Rock-solid: Andy Edwards has provided a foundation at Leyton Orient’s academy whilst eight first-team managers have come and gone (Photo: Action Images / Paul Redding)
By Chris Dunlavy
FOR Peterborough supremo Barry Fry, the pursuit of Andy Edwards has been a ceaseless endeavour.
“I inherited Andy at Southend in 1993,” explains the 71-year-old, now director of football at London Road. “He was a brilliant defender. Put his head in anywhere, tackled, used the ball. He had a bit of everything and was a fantastic captain for me.
“I signed him for Birmingham, then for Peterborough. He must have played more than 400 games for me all told. I even tried to snatch him from Orient to manage our youth team – twice – but he was too loyal.”
Loyalty has always run deep in the new O’s manager, promoted this week to replace the sacked Alberto Cavasin.
From the day he made his Southend debut as a 17-year-old in 1989 to the day he quit the pro game 18 years later, Edwards represented just four different clubs.
First came the Shrimpers and a journey from the pits of Division Four to the brink of the newly-formed Premier League. A season at Birmingham, then seven years at Peterborough, culminating in a play-off victory at Wembley. Edwards it was who led the team up the steps.
By 2006, courtesy of a stint at Rushden & Diamonds and two years back at Roots Hall, the man nicknamed ‘Eagle’ had amassed six promotions and not a single relegation. “It’s no coincidence that success followed Andy around,” adds Fry. “He was a leader, the kind of player every manager wants in a dressing room.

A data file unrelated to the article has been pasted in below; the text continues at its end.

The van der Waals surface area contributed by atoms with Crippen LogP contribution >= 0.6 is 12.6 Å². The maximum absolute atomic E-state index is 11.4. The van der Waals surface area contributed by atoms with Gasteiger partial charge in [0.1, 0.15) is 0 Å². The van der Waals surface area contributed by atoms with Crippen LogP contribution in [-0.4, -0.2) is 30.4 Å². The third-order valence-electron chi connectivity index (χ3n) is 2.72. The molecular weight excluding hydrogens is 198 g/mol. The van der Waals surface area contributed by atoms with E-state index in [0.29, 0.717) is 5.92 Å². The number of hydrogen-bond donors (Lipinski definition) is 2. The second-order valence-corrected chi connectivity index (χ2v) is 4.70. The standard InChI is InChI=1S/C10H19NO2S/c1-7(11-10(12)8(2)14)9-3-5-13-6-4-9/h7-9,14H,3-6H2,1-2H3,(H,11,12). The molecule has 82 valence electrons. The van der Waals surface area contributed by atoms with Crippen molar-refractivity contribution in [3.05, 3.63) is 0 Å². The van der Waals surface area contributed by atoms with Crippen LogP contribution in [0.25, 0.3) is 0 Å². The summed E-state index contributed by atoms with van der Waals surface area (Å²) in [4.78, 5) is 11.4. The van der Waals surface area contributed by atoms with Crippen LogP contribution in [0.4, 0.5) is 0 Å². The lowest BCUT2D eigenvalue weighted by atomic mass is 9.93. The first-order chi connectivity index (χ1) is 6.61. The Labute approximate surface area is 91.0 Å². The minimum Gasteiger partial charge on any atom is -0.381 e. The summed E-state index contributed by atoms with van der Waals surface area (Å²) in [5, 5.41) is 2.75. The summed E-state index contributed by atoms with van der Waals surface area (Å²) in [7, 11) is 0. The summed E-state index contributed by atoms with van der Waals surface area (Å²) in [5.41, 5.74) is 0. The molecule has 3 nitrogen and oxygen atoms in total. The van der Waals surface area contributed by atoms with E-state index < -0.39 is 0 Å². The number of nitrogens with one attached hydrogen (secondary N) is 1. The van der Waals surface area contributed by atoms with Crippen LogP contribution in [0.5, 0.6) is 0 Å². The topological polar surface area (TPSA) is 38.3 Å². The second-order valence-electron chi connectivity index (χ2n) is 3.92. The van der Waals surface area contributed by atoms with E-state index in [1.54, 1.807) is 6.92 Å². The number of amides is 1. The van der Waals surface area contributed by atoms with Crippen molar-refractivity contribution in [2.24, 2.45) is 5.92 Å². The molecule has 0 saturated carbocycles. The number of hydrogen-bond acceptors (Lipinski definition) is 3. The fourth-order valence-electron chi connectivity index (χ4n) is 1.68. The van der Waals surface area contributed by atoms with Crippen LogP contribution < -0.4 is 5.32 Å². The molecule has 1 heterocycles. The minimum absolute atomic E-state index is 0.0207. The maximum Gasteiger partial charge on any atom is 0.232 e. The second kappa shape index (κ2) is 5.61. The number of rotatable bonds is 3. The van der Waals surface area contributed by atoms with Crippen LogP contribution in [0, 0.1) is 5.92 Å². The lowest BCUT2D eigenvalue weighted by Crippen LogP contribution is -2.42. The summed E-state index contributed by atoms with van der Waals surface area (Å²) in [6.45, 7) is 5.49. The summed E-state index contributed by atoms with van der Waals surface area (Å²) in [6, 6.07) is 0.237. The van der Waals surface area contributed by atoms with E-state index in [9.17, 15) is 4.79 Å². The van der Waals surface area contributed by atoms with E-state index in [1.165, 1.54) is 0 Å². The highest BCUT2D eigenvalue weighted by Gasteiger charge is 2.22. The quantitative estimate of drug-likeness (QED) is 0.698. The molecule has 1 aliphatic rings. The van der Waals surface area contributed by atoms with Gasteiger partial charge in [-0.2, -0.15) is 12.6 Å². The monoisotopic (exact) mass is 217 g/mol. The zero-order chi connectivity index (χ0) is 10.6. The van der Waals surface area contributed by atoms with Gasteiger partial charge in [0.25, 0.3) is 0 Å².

“He was great with the players. Everybody listened to him. If he criticised, it was constructive. If he complained, it was justified. And he didn’t bawl and shout. He got his point over calmly and firmly. He was great in the community as well. He’d do anything for the club.”
Those sentiments were echoed by Rushden boss Brian Talbot, who described Edwards as a “terrific ambassador” for the club during his solitary, 41-game season for the Irthlingborough minnows.
So, too, by those who played alongside him. Adam Drury, a youngster at London Road who has since played in the Premier League with Norwich, hailed the influence of his defensive partner.
“For a young lad coming through, he was brilliant,” said the 38-year-old, who retired in 2014. “He was always talking you through games, always giving you help and advice.
“He had enormous respect from all the lads, not just because he was our captain but because of how he was as a person.”
Even as an injury-plagued veteran, Edwards still garnered plaudits. Terry Brown, his final club manager at Aldershot, hailed the defender’s leadership and ability, “both to instruct players around him and deal with the ball itself.”
That was evidenced a year later when Rhys Day, a centre-half extensively mentored by Edwards, led the Shots to the Conference title with a record-shattering points tally.
By then, though, Edwards was earning his coaching stripes in Arsenal’s academy while assisting ex-Posh team-mate Steve Castle at St Albans.
Bursting with ideas and a natural around youngsters, Castle swiftly realised the partnership was doomed to be short lived. “He’s an outstanding coach and that has been noticed at various levels,” he said when Edwards was lured to Leyton Orient as youth team coach in 2009.
“Very informative, very knowledgeable. Every player here will bear that out. He’s been great for me and, to be honest, he’ll be a success wherever he goes.”